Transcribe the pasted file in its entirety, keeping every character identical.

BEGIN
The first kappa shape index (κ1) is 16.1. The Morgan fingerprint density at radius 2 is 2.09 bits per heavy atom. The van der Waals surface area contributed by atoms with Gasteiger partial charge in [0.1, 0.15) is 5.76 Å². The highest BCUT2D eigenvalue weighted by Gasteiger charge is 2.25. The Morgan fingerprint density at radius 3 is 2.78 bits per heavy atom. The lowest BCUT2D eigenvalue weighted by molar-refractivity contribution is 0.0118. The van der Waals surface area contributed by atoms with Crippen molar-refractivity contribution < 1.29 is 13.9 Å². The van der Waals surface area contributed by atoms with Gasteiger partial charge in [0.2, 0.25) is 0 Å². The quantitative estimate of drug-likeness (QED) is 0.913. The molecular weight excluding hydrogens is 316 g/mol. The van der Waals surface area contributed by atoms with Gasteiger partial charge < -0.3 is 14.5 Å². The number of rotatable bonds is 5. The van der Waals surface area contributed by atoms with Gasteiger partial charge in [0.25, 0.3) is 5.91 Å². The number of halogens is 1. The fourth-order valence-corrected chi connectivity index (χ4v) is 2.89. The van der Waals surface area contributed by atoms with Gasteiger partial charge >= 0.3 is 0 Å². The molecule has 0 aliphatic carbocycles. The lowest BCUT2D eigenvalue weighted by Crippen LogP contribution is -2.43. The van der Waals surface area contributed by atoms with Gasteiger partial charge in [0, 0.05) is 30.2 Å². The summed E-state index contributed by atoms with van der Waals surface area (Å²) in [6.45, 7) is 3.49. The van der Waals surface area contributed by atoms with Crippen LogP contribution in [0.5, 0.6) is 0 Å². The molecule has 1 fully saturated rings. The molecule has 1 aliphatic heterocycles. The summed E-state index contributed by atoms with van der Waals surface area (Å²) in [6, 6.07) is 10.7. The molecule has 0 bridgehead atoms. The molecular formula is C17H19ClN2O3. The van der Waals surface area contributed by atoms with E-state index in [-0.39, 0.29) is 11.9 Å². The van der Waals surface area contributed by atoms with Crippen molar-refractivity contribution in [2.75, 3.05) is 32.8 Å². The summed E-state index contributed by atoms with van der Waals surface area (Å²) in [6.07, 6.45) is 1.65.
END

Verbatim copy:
The first kappa shape index (κ1) is 16.1. The Morgan fingerprint density at radius 2 is 2.09 bits per heavy atom. The van der Waals surface area contributed by atoms with Gasteiger partial charge in [0.1, 0.15) is 5.76 Å². The highest BCUT2D eigenvalue weighted by Gasteiger charge is 2.25. The Morgan fingerprint density at radius 3 is 2.78 bits per heavy atom. The lowest BCUT2D eigenvalue weighted by molar-refractivity contribution is 0.0118. The van der Waals surface area contributed by atoms with Crippen molar-refractivity contribution < 1.29 is 13.9 Å². The van der Waals surface area contributed by atoms with Gasteiger partial charge in [0.2, 0.25) is 0 Å². The quantitative estimate of drug-likeness (QED) is 0.913. The molecular weight excluding hydrogens is 316 g/mol. The van der Waals surface area contributed by atoms with Gasteiger partial charge < -0.3 is 14.5 Å². The number of rotatable bonds is 5. The van der Waals surface area contributed by atoms with Gasteiger partial charge in [0.25, 0.3) is 5.91 Å². The number of halogens is 1. The fourth-order valence-corrected chi connectivity index (χ4v) is 2.89. The van der Waals surface area contributed by atoms with Gasteiger partial charge >= 0.3 is 0 Å². The molecule has 0 aliphatic carbocycles. The lowest BCUT2D eigenvalue weighted by Crippen LogP contribution is -2.43. The van der Waals surface area contributed by atoms with Gasteiger partial charge in [0, 0.05) is 30.2 Å². The summed E-state index contributed by atoms with van der Waals surface area (Å²) in [6.45, 7) is 3.49. The van der Waals surface area contributed by atoms with Crippen LogP contribution in [0.5, 0.6) is 0 Å². The molecule has 1 fully saturated rings. The molecule has 1 aliphatic heterocycles. The summed E-state index contributed by atoms with van der Waals surface area (Å²) in [6, 6.07) is 10.7. The molecule has 0 bridgehead atoms. The molecular formula is C17H19ClN2O3. The van der Waals surface area contributed by atoms with E-state index in [-0.39, 0.29) is 11.9 Å². The van der Waals surface area contributed by atoms with Crippen molar-refractivity contribution in [2.75, 3.05) is 32.8 Å². The summed E-state index contributed by atoms with van der Waals surface area (Å²) in [6.07, 6.45) is 1.65.